Anyone with a travel trailer has been accosted by the dreaded hitch ball squeak. That high-pitched grinding and squealing is enough to send any trailer owner racing to the back of their tow vehicle to check that the world is not coming to an end.
Hitch ball squeaks happen when the thin metal on the ball on the tow vehicle’s hitch wears away. This is due to the regular motion and turning of the trailer coupler (the part that goes over the ball) over the hitch ball. Over time and without lubrication, the ball will wear out as will the ball socket on the trailer coupler.
Much of the time, the squeak happens when traveling over unlevel ground, over speed bumps, and over dusty and rocky roads. Keeping the ball regularly lubricated is the best way to keep both the coupler and the ball from early retirement and the dreaded squeak.
Manufacturers and trailer experts agree that most greases will work, but high friction greases work the best. By the way, if you use weight distribution bars, make sure the squeak is not coming from them. They may need to be adjusted or tightened.
1. Reese Hitch Ball Lube
One of the best products to use for hitch balls is a product made just for them. Reese Hitch Ball Lube comes in both a tub and a small tube. The lube is made of petroleum, so breakdown of the product is reduced. The lube is non-toxic and reduces friction between the ball and the coupler.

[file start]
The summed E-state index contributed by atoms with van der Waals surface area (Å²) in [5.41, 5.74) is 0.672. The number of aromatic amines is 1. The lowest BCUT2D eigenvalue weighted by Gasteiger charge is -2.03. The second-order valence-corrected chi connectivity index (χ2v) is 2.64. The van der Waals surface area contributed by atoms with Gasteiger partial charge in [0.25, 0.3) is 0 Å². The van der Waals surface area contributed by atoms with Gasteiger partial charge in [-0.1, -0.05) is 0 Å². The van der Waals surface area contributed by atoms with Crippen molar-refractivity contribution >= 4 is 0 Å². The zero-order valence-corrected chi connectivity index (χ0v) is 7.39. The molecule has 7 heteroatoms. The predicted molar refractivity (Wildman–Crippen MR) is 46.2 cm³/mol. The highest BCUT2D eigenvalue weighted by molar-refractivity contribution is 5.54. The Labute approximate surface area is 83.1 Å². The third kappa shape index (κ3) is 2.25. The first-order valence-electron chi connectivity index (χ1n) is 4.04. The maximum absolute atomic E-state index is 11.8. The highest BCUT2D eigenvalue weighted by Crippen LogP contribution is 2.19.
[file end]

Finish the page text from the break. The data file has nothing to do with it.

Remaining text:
2. Valvoline General Purpose Grease
If you want a product that pulls double or triple duty, pick up a container of Valvoline General Purpose Grease. It is made for chassis and wheel-bearing lubrication, but can also be used for hitch balls. It is water-resistant and lubricates at temperatures ranging from -10F to 400F.
3. Permatex White Lithium Grease
One of the issues with bearing or hitch grease is that it can be really messy. They can also leave black marks on your hands and clothing. White Lithium Grease by Permatex is an off-white creamy grease that works on any metal-to-metal connection. It stands up to heat and moisture and protects against rust. The grease can also be used on squeaky doors, cabinet hinges, and sticky latches.
4. Soap and wax
If you don’t like the idea of using petroleum products or grease on your hitch ball (and your hands), there are some good old household products that you can use. Some trailer owners use dish soap (applied regularly), wax from old candles, or pieces of inexpensive wax paper. Sandwich a piece of wax paper between the ball and the coupler and replace it after every trip.
5. Ball covers
A preventive way to protect your hitch ball from corrosion and the elements is to cover it when it is not being used to tow a trailer. Hitch ball covers come in a variety of shapes and materials, primarily rubber.
Some are in the shapes of animals or hobbies so they can also be a fun way to decorate your trailer. To keep it cheap and easy, take an old tennis ball, cut a slit in it and place it over your hitch ball.